As an example, I had a client that had developed a unique approach to handling waste for those municipalities that were too small to have dedicated processing plants.  Their original approach was a direct sale of units to these municipalities.  Needless to say, they ran headlong into risk averse leaders and a passel of regulatory barriers.  The solution?  Counterintuitively, the client went international first, where they found a white hot need that could be satisfied under local regulatory control.  These successful installations then allowed the firm to build true pilot units that assured others that the technology could deliver. Now the firm is on a strong growth path.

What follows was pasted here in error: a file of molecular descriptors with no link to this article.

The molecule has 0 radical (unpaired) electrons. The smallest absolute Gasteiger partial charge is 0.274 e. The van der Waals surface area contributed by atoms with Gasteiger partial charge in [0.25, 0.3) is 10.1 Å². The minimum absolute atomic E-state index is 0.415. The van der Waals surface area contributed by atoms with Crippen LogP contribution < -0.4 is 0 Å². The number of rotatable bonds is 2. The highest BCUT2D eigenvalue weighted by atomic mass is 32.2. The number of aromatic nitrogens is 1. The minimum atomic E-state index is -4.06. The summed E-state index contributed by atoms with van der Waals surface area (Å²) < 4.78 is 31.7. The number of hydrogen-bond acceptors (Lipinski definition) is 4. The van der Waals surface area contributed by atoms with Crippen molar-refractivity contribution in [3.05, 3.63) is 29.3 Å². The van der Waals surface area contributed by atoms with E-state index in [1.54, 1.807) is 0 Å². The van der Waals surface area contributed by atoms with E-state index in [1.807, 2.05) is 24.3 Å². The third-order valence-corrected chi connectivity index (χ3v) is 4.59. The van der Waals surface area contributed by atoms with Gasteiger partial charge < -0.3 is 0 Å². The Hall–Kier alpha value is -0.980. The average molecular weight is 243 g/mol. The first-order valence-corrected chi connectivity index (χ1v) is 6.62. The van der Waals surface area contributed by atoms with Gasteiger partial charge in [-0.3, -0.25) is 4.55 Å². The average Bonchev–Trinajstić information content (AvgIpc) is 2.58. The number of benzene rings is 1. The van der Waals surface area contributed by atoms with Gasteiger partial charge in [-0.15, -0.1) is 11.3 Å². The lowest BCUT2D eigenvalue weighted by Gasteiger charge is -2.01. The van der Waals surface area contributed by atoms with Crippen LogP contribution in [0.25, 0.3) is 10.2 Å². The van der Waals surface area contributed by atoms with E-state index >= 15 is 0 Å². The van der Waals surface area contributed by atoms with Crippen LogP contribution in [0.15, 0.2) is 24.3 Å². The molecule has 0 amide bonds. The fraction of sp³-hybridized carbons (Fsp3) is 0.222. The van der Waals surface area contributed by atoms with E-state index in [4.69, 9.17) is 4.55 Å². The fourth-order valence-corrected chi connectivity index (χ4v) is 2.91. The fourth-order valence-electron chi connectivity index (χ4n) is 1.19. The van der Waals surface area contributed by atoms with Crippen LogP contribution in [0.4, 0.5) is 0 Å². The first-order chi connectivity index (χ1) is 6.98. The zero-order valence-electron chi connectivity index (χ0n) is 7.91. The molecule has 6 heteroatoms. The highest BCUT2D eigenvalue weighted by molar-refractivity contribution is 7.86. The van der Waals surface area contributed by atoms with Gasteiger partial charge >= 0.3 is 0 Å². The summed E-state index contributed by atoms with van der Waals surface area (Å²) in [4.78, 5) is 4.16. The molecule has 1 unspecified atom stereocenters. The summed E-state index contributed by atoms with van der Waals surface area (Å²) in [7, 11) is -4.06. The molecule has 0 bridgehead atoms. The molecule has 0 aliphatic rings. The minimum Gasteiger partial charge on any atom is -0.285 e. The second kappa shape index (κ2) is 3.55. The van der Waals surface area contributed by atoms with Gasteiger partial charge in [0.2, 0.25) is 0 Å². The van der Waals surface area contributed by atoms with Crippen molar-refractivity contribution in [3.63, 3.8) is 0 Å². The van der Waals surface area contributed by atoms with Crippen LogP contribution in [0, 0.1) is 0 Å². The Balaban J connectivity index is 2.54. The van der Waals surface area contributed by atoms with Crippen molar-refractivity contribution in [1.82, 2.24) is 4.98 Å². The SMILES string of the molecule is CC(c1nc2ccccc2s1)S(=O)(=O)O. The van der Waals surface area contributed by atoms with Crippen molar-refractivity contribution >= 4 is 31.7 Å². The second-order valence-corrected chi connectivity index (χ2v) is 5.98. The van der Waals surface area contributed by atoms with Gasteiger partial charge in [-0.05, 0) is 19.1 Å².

Pulling it all together:

  • Find the underlying, specific white hot problem
  • Seek the sustainable repeatable market
  • Know the market is a living, breathing, moving target
  • Stay on the the narrowest workable [cash positive] path
  • Choose your battles and solve the riskiest portions of the model first
  • Become proficient in the other half of the model and metrics

If you recognize yourself on the STRIDE journey and would like to continue the conversation, please click on this link and set up a 20 minute, “roll up your sleeves” call with me, or call my direct line at 847-651-1014.